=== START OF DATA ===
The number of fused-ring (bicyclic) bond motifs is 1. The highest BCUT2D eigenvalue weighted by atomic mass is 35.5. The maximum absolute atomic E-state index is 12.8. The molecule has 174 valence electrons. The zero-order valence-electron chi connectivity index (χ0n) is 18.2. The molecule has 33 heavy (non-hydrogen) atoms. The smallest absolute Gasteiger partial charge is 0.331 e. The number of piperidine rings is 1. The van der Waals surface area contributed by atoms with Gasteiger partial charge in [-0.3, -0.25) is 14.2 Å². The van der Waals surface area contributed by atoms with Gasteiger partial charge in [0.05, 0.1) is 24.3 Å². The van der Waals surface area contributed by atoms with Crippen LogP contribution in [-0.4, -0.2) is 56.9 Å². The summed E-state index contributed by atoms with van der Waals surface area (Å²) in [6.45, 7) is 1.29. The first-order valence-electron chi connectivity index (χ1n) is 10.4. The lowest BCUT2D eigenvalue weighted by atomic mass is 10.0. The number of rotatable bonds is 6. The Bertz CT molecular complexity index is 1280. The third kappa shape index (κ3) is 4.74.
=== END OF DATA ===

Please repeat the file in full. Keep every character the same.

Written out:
The number of fused-ring (bicyclic) bond motifs is 1. The highest BCUT2D eigenvalue weighted by atomic mass is 35.5. The maximum absolute atomic E-state index is 12.8. The molecule has 174 valence electrons. The zero-order valence-electron chi connectivity index (χ0n) is 18.2. The molecule has 33 heavy (non-hydrogen) atoms. The smallest absolute Gasteiger partial charge is 0.331 e. The number of piperidine rings is 1. The van der Waals surface area contributed by atoms with Gasteiger partial charge in [-0.3, -0.25) is 14.2 Å². The van der Waals surface area contributed by atoms with Gasteiger partial charge in [0.05, 0.1) is 24.3 Å². The van der Waals surface area contributed by atoms with Crippen LogP contribution in [-0.4, -0.2) is 56.9 Å². The summed E-state index contributed by atoms with van der Waals surface area (Å²) in [6.45, 7) is 1.29. The first-order valence-electron chi connectivity index (χ1n) is 10.4. The lowest BCUT2D eigenvalue weighted by atomic mass is 10.0. The number of rotatable bonds is 6. The Bertz CT molecular complexity index is 1280. The third kappa shape index (κ3) is 4.74.